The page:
I support strengthening the Renewable Portfolio Standard. I would be particularly interested in investing in clean-energy job training because this would create 21st Century jobs for Marylanders, many of whom have lost good paying jobs in the new economy.

3. There is broad agreement that pricing carbon is an effective strategy to significantly reduce greenhouse gas emissions. Maryland participates in the Regional Greenhouse Gas Initiative which prices carbon pollution from power plants and generates revenue which is returned to us and the other participating states. Would you support pricing carbon pollution from sectors other than power plants, such as the transportation sector, and using the revenue collected (at least in part) to promote clean energy alternatives (such as in the transportation sector) and help communities impacted by climate change? If yes, briefly explain the guidelines you believe should be used in developing such legislation.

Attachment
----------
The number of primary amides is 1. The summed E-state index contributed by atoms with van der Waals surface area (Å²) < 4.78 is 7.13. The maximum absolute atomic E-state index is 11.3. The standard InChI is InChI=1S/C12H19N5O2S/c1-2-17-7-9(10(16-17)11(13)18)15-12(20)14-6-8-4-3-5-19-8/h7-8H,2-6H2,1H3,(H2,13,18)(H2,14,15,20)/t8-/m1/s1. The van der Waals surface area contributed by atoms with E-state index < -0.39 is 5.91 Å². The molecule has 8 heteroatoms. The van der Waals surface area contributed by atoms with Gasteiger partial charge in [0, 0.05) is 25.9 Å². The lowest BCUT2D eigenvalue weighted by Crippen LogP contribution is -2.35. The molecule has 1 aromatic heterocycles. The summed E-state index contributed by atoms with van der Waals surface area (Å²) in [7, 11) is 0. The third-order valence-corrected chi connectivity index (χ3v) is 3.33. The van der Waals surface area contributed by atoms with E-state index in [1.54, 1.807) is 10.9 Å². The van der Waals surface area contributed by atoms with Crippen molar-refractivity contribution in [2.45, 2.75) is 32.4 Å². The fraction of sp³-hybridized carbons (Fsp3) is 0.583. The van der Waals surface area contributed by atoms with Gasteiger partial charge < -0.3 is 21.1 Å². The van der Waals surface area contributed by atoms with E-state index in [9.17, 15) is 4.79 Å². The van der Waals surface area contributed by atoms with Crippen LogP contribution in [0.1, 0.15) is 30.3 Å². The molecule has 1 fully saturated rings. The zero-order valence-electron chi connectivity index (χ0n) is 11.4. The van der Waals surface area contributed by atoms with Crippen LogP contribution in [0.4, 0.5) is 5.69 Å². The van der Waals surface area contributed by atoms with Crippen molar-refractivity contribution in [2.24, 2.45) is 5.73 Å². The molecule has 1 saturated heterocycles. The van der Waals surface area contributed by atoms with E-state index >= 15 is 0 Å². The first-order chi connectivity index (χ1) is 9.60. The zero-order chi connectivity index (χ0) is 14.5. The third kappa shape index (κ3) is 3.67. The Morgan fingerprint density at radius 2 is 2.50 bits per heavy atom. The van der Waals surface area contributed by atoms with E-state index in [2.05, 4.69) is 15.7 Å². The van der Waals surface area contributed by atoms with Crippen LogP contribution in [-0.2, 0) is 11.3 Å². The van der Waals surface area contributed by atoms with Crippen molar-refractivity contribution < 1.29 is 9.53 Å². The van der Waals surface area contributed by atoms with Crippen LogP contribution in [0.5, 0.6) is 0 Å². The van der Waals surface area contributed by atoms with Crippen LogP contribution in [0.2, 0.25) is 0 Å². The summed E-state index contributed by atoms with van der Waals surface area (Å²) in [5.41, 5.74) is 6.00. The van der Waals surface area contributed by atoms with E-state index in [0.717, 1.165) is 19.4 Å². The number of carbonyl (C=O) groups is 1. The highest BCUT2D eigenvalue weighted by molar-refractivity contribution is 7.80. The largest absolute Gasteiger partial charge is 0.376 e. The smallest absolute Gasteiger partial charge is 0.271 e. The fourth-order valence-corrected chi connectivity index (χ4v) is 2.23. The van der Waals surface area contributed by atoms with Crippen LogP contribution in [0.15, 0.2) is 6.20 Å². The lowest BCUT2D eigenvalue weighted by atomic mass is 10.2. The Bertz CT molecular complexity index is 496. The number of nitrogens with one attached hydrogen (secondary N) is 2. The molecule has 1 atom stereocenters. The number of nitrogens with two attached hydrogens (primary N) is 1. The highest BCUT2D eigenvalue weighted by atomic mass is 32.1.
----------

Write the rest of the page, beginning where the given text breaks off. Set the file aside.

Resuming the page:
I support placing a price on carbon pollution generally and using any funds generated to promote clean energy alternatives and assist communities affected by climate change. In particular, the principles of environmental justice should guide policy makers in developing such legislation because the impact of climate change and pollution has fallen disproportionally on communities of color.